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Big 10 reverses course, schools will play football starting next month

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Iowa’s LeShun Daniels Jr. is tackled just short of the goal line. Saturday, Oct. 1, 2016. — Zak Neumann/Little Village

The Big 10 Conference announced on Wednesday morning its football teams will play this fall in an abbreviated season that starts on Oct. 23. The announcement comes 36 days after the conference declared it had canceled the fall season due to concerns over the health of student athletes during the COVID-19 pandemic.

“The mental and physical health and welfare of our student-athletes has been at the center of every decision we have made regarding the ability to proceed forward,” Big Ten commissioner Kevin Warren said in a statement when the cancellation was announced last month. “As time progressed and after hours of discussion with our Big Ten Task Force for Emerging Infectious Diseases and the Big Ten Sports Medicine Committee, it became abundantly clear that there was too much uncertainty regarding potential medical risks to allow our student-athletes to compete this fall.”

Only three members of the Big 10 Council of Presidents and Chancellors (COPC) voted in favor of having a fall season at the time. University of Iowa President Bruce Harreld was one of the three.

Of the major college football conferences, only the Big 10 and the Pac 12 canceled their fall seasons as part of their efforts to mitigate the spread of COVID-19 and protect the health of students.

The week after the cancellation, Warren said the decision was final, telling reporters the conference’s COPC was “overwhelmingly in support of postponing fall sports and will not be revisited.”

On Sunday, less than five weeks after Warren said that, the COPC reversed its decision. The three-day delay in announcing that reversal was reportedly due to a need to work out certain details regarding the fall season.

According to the Big 10, the past month has seen sufficient medical progress regarding COVID-19 to allow it to safely resume play. Dr. Jim Borchers, the Ohio State team physician and medical co-chair of the Big 10 return to competition task force, gave a presentation to the COPC prior to the vote that reportedly convinced the school leaders to proceed with a fall season.

“Everyone associated with the Big Ten should be very proud of the groundbreaking steps that are now being taken to better protect the health and safety of the student-athletes and surrounding communities,” Borchers said in a statement published by the conference.

“The data we are going to collect from testing and the cardiac registry will provide major contributions for all 14 Big Ten institutions as they study COVID-19 and attempt to mitigate the spread of the disease among wider communities.”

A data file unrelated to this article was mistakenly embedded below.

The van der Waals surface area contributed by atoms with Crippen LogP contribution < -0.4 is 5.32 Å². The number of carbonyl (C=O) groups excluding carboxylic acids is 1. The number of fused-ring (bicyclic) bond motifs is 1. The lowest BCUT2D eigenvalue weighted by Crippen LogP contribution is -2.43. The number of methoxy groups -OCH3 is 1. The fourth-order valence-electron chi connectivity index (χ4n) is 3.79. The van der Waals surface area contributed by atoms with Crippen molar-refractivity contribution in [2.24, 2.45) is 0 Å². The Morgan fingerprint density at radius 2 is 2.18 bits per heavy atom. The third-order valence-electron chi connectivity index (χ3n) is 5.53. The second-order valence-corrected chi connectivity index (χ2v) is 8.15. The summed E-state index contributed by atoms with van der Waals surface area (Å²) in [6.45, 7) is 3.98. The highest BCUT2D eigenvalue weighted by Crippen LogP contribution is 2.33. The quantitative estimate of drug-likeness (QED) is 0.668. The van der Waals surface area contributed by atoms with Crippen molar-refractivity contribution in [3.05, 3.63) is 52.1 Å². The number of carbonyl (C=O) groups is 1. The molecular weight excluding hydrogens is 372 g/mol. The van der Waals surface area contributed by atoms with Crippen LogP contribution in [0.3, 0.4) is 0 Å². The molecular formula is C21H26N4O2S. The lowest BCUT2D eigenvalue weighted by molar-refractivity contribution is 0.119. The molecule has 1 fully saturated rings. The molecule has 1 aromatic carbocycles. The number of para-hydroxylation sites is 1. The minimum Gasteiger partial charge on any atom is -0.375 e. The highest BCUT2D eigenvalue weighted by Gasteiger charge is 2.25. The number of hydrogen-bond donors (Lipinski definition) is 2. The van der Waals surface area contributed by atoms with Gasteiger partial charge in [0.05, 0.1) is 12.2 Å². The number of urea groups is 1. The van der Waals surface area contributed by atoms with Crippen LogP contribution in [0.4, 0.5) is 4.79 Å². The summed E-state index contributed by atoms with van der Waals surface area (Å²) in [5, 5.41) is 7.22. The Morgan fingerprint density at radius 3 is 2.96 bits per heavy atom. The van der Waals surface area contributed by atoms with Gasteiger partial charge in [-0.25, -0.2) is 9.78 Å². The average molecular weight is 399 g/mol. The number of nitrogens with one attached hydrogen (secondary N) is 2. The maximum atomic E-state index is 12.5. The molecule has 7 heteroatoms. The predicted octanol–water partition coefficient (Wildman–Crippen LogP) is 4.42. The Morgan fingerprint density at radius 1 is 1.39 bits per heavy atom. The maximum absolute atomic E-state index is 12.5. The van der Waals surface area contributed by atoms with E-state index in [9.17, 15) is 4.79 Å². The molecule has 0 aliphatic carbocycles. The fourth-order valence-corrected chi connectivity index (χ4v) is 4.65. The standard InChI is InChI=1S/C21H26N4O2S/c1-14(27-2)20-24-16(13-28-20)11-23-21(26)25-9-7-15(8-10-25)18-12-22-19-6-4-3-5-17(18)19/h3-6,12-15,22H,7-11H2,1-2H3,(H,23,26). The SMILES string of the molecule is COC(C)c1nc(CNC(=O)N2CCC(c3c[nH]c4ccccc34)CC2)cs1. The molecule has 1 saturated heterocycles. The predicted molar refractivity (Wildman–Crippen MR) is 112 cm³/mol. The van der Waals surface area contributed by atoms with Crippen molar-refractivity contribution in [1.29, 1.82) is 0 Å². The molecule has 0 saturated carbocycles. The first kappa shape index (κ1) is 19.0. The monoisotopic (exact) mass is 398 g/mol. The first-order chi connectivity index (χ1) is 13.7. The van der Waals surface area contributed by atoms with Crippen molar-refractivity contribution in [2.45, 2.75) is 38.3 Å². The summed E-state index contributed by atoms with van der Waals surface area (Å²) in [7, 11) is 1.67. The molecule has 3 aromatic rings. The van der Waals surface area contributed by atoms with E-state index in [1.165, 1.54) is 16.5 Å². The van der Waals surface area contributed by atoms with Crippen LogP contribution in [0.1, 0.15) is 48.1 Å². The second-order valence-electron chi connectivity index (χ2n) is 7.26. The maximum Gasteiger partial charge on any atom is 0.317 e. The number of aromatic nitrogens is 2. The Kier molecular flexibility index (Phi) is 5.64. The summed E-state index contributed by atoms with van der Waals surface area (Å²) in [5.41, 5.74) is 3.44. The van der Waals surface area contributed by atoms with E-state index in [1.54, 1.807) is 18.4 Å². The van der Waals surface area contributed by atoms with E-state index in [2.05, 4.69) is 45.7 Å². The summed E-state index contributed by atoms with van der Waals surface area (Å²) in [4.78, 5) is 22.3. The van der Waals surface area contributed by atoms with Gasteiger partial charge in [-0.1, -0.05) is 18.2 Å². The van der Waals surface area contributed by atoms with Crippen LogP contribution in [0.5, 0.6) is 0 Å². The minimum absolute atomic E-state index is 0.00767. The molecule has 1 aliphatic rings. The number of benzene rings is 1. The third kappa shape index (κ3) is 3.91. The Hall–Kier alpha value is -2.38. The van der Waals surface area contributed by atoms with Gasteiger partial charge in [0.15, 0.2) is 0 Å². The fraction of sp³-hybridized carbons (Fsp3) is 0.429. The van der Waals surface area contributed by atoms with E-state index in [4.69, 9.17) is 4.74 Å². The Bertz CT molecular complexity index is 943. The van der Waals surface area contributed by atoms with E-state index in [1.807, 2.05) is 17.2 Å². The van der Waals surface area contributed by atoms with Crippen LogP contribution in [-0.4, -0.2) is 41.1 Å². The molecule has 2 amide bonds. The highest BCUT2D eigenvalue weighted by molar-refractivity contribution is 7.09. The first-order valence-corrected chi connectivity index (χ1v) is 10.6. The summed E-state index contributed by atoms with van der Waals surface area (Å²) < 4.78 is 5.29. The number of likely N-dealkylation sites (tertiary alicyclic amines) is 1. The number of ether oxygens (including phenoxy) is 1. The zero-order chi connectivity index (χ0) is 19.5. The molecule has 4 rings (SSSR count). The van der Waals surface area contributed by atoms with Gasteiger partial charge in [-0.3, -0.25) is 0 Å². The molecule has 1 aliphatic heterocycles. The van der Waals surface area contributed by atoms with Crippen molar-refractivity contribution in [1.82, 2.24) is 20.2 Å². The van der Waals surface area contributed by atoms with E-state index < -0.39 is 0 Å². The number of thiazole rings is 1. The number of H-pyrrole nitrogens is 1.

The cardiac registry information is important because at the time the Big 10 canceled its seasons, at least 10 players in the conference had been diagnosed with myocarditis, a relatively rare heart condition that has been associated with COVID-19.

The Big 10 had faced strong pushback from fans and the players’ parents as soon as it announced the fall season cancellation. The conference was also under pressure from Republican politicians, from President Trump to Gov. Kim Reynolds, to reverse its decision.

Trump has repeatedly tweeted that college football must be played this fall, and even called Warren to try and press him to hold games.

At the end of her news conference last Thursday, Reynolds said she was working on a letter to Warren with “several other governors.” The governor said the letter “would effectively say the same thing” as a letter Speaker of the Iowa House Pat Grassley and Iowa Senate Majority Leader Jack Whitver, both Republicans, sent to Warren on Sept. 8.

In the letter, which was also signed by eight Republican officials from other states with Big 10 schools, Grassley and Whitver asked for the Big 10 to reverse its decision saying they believed it could be held safely, and reminded Warren that “our universities stand to lose hundreds of millions of dollars that support vital student scholarships” without a fall season.

The letter, sent on official Iowa House of Representatives stationary, also expressed concern that Big 10 students who play football were “becoming less marketable to their future employers with each passing week.”

President Trump congratulated the Big 10 on Wednesday morning, saying it was his “great honor” to have helped convince the leaders of its universities to reverse their earlier decision.


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